PART 3 - MISSION CIRCULARITY

ReSociety

25 November 2020
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This blog is part three of eight in the scenario analysis series: Circular Economy 2030. To read Mission Circularity from the beginning, please click here.

“Mission Circularity – Turning linear into circular and waste into value” by FutureManagementGroup AG is a fictional piece, written from a futuristic lens. The story is about Riley Holmes, an investigative journalist, looking back on a time in which society committed to building a circular future.

A firsthand account from the governmental perspective was provided by Terhi Eskelinen and Ismo Ukkonen, both working for the Ministry of Sustainable Development in Finland. Eskelinen expressed how governmental approaches towards a circular economy have become more ambitious and aim for more harmonized standards and regulations. This would come at the hand of increasing demand by civil society globally, but also as a result of a general global alignment of efforts to reduce environmental harm – in which the developed world is often deemed a pioneer that inspires actions throughout the rest of the world.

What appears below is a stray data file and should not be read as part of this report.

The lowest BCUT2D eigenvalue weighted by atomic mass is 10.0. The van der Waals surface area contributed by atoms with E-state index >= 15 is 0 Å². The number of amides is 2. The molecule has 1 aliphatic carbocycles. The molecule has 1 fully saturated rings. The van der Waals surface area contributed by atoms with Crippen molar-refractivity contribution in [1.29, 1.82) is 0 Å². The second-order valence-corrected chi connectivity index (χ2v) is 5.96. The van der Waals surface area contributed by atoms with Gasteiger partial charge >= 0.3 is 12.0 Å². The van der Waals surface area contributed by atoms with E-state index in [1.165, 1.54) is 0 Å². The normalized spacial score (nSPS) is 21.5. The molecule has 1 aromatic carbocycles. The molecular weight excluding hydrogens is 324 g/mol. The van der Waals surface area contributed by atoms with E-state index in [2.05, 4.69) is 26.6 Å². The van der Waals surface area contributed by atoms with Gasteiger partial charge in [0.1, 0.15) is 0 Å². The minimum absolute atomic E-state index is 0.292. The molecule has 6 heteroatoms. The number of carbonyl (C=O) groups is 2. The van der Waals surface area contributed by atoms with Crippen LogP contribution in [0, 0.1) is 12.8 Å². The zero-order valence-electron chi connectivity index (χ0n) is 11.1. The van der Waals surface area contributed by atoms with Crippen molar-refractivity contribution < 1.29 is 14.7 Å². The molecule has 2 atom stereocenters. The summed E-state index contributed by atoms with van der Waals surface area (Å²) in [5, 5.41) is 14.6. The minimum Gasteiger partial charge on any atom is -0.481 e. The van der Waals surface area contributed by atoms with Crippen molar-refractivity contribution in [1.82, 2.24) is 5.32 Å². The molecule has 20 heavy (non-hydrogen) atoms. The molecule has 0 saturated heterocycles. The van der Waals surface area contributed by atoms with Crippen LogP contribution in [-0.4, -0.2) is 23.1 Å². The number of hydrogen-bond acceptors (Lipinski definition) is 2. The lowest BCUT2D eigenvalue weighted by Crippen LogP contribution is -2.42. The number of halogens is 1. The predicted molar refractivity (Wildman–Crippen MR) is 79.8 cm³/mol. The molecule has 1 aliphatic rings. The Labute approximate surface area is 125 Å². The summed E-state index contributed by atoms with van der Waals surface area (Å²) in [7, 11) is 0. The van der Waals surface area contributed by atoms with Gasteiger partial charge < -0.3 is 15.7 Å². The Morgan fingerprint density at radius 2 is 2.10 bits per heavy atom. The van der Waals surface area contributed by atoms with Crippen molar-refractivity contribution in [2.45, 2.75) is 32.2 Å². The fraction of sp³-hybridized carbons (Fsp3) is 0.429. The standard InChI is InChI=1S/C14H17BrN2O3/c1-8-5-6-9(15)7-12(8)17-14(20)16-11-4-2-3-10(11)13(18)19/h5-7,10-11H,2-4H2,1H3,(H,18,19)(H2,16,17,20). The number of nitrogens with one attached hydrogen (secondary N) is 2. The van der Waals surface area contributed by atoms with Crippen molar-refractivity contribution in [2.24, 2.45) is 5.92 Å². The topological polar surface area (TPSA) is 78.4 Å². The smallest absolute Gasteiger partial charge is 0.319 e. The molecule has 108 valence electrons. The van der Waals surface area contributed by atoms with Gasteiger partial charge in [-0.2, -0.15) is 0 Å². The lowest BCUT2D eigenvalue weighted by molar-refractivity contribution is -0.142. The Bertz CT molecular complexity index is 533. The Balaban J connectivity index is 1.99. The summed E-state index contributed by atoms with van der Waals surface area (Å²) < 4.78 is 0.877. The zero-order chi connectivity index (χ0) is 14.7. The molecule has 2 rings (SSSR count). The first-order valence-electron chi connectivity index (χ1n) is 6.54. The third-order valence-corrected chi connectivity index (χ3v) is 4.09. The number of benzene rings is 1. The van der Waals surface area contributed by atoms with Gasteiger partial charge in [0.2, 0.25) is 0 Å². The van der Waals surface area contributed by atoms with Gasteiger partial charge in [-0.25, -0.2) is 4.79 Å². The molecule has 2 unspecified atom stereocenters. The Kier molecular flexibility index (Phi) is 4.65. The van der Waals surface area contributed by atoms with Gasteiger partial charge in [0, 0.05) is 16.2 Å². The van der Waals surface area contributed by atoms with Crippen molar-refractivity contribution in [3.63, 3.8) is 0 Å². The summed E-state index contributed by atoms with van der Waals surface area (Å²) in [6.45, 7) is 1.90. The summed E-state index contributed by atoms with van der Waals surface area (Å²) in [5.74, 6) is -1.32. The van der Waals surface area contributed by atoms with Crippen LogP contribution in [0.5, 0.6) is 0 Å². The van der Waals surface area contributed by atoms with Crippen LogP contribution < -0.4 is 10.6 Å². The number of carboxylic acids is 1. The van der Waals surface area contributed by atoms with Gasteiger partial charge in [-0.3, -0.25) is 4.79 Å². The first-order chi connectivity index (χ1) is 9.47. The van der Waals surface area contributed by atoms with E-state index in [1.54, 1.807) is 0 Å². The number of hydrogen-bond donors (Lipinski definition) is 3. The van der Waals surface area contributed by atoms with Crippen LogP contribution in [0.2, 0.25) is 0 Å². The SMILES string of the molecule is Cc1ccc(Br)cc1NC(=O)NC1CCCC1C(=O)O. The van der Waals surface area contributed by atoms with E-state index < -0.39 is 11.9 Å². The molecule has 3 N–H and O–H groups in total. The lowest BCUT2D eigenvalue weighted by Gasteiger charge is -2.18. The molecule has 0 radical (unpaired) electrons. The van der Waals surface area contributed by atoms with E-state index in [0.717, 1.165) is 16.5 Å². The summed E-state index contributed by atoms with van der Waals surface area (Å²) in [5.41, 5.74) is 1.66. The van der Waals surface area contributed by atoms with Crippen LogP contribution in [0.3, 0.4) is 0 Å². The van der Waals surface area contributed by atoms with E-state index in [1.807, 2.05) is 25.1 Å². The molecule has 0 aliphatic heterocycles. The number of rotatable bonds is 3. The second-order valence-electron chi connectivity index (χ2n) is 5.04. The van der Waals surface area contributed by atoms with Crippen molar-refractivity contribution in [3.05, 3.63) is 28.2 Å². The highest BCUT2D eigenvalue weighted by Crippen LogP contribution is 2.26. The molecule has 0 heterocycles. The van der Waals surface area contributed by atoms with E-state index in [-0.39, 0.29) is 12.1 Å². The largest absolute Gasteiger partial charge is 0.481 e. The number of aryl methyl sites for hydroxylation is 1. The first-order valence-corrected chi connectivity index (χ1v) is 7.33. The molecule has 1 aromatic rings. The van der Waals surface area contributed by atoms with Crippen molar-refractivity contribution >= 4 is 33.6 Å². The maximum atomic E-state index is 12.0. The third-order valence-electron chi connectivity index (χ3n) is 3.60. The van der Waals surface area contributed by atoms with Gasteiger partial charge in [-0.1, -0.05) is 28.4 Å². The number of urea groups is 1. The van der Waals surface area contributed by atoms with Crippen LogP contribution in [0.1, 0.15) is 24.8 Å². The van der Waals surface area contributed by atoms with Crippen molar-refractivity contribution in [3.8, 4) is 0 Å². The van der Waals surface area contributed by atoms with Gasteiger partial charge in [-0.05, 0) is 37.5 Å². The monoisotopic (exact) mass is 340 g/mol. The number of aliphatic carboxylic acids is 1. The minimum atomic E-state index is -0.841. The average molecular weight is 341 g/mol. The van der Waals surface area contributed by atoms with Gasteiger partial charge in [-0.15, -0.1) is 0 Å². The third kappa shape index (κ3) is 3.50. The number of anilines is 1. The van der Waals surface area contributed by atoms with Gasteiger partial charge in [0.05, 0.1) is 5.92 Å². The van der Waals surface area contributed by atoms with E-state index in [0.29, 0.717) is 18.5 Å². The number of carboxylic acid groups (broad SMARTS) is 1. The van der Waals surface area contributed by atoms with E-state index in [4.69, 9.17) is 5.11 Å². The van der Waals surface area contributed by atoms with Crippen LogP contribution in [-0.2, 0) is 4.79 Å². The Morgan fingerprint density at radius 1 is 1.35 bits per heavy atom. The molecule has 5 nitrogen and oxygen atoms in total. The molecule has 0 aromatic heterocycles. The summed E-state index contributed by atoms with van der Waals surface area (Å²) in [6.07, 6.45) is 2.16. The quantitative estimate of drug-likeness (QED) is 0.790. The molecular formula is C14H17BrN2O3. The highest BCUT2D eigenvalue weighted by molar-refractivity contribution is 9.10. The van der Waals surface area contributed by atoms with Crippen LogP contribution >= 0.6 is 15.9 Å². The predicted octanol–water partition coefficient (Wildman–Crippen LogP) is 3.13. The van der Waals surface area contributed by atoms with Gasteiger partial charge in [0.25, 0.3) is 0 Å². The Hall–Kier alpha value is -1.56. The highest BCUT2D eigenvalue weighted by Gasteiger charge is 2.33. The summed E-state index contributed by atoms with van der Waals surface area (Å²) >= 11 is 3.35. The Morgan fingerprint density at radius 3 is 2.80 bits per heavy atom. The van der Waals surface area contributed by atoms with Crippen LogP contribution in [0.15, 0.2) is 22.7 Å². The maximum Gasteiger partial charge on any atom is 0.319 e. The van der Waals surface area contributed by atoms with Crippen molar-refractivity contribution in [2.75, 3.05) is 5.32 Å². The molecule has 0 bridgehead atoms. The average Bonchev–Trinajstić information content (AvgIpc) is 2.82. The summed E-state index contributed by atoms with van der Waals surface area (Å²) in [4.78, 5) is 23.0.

“Various strategies exist for moving the circular economy forward. In the end, recycling is that one strategy that deserves the technological and regulatory focus for turning waste into value.” Ukkonen added, “From a regulatory perspective, reduction and reuse are valuable but intricate ways of approaching the problem. The unsaturated demand for plastics and lack of better alternatives mean that a focus on reduction by banning plastics, for example, is something that society is not ready for. Merely banning certain polymers or applications appears viable and is carried out selectively. For reuse too, legislative endeavors prove difficult, as their premise shifts some of the responsibility to the consumer, which would require either monetary incentives or behavior changes that are difficult to establish. Instead, for now, global strategies focus on making recyclability the core priority. Meanwhile, reduction and reuse will function as valuable complements to existing efforts.”